How do aggregation rules apply?

Aggregation rules apply when you want to find out the average value of a data element across a dimension or dimensions. You can apply aggregation rules to different types of measures, like frequency measures and interval measures.

Here is an example. You want to find out how many people have a high income (which is a frequency measure) and their ages (an interval measure). First, calculate the average income for all people in the database. Then, take the number of people with incomes erc aggregation rules greater than or equal to $50,000 and divide this number by the total number of people with income data in the database. For more information, you may want to review the Data Integration section of this article.

In a nutshell, aggregation rules work differently depending on the kind of data element you want to aggregate. For example, you can’t apply aggregation rules to dates or numbers, because these data elements aren’t measures in the same sense that frequency measures and interval measures are measures.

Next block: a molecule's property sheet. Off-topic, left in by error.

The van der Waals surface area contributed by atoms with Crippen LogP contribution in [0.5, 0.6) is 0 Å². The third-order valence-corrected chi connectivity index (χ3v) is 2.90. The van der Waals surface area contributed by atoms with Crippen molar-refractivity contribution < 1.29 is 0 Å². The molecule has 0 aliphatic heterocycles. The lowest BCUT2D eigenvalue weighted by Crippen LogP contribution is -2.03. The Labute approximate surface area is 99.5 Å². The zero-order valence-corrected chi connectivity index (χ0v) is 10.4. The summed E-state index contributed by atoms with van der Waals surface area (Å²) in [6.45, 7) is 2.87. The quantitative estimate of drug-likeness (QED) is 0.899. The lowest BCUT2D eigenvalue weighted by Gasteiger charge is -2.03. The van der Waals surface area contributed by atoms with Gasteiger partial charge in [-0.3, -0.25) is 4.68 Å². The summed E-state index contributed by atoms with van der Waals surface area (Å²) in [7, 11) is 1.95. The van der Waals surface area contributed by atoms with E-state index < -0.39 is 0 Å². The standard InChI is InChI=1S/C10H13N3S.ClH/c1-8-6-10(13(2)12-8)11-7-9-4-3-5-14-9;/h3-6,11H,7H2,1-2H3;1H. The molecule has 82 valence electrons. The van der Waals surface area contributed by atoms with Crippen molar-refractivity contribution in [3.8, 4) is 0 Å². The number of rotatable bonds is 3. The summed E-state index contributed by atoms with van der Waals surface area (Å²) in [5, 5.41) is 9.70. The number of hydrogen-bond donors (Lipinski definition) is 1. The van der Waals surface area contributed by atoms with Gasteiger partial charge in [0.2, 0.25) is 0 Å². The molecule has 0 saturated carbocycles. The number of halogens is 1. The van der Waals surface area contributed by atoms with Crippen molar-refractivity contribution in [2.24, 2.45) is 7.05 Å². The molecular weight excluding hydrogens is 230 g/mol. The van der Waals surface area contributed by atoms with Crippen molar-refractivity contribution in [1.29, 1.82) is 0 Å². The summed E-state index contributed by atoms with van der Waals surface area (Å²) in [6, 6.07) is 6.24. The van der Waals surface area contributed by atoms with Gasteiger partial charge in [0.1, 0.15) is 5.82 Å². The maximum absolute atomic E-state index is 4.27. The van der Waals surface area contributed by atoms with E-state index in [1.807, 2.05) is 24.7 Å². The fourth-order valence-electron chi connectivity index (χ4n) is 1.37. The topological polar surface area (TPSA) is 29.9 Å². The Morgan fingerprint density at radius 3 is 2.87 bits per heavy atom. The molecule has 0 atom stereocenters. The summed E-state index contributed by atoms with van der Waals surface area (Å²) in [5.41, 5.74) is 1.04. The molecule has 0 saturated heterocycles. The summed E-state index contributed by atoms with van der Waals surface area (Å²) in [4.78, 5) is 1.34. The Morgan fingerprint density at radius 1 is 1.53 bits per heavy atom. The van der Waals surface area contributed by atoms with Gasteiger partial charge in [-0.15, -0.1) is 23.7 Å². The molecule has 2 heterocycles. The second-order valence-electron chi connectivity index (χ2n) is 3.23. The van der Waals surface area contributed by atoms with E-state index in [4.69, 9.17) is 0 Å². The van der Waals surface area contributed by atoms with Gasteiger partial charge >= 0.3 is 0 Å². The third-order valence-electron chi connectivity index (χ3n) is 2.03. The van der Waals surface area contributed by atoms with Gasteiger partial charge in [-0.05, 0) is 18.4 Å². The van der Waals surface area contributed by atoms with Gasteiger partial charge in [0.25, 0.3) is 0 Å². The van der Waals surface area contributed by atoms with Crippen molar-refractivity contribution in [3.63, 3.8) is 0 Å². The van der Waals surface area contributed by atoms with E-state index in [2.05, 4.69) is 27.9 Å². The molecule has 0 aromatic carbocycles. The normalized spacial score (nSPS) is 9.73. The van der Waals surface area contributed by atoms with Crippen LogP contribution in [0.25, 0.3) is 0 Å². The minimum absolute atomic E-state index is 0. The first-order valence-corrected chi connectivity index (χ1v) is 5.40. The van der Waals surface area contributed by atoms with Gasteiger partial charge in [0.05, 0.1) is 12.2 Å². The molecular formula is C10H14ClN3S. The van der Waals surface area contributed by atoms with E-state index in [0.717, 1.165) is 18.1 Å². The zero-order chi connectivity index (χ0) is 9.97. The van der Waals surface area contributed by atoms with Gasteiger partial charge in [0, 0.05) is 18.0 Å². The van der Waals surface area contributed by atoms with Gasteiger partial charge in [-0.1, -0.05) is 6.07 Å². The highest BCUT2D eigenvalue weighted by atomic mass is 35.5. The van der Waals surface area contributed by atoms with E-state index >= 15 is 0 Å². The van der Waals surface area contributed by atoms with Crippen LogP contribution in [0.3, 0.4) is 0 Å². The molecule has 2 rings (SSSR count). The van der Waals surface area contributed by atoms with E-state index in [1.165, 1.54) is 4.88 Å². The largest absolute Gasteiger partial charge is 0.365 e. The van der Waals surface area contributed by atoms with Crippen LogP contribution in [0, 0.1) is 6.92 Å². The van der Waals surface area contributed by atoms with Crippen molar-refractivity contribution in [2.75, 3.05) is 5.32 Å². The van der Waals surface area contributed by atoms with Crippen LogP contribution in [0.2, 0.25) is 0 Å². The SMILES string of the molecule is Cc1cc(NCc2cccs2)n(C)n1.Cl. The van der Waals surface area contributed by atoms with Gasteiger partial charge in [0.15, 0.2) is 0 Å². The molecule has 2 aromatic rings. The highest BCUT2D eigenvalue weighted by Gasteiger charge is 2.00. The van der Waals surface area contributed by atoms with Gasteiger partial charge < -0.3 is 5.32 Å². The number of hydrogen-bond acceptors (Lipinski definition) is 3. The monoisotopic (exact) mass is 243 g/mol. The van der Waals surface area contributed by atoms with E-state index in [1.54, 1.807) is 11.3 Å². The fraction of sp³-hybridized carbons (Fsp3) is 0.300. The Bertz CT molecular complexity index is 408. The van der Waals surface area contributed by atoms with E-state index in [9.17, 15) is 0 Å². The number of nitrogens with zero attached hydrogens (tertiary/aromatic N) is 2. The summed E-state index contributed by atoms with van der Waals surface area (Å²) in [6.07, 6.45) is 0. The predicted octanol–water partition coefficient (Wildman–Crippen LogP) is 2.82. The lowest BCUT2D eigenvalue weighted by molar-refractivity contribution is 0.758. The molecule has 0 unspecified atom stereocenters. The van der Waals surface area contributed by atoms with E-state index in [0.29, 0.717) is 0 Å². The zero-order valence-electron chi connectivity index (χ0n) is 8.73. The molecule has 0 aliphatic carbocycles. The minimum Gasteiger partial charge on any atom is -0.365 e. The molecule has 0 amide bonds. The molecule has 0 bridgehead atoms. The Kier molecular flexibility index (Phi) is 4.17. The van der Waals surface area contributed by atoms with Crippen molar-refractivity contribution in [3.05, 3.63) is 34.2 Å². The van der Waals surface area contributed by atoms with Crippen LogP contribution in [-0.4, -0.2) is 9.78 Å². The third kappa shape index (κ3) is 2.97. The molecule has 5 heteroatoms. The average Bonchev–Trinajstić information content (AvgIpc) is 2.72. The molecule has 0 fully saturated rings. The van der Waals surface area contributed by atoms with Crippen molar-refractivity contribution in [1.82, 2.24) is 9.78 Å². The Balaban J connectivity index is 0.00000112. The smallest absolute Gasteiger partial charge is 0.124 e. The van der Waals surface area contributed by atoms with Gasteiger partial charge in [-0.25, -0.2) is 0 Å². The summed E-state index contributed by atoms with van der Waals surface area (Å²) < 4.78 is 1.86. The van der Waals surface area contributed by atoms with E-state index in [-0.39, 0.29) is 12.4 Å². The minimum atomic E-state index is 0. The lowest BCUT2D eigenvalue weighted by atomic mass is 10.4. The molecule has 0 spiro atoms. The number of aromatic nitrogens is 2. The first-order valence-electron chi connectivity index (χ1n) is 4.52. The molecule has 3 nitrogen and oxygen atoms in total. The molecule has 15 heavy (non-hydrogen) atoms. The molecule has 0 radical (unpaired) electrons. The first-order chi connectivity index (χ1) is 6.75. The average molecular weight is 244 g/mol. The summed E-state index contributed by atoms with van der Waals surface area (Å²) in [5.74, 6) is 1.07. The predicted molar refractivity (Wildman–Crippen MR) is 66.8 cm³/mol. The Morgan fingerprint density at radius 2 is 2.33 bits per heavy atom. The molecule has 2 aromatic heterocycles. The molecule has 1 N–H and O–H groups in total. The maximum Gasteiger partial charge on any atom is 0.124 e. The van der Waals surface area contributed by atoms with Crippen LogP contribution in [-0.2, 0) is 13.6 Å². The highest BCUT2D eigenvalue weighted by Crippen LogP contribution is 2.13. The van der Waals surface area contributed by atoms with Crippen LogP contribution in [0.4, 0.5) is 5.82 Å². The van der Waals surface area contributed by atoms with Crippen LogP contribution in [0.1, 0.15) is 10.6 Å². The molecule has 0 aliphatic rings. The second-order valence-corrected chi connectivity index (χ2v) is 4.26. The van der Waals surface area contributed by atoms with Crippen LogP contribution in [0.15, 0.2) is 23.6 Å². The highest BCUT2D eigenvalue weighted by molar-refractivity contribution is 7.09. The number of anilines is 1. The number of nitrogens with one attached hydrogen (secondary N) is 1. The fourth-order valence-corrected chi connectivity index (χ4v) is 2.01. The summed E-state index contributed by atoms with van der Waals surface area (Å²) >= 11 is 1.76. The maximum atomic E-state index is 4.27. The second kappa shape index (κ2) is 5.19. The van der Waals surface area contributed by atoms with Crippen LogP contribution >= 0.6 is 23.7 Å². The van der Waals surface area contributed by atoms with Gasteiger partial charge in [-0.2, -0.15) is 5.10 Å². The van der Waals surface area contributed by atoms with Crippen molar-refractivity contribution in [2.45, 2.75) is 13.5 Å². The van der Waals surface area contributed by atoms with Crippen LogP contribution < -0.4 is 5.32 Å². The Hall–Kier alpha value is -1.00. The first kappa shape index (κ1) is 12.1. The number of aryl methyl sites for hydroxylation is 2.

For example, say you have a data set that contains people’s names and birthdates. You would probably want to find out the average age of people in the database. In order to do that, you need to create a measure that represents the date that people were born.

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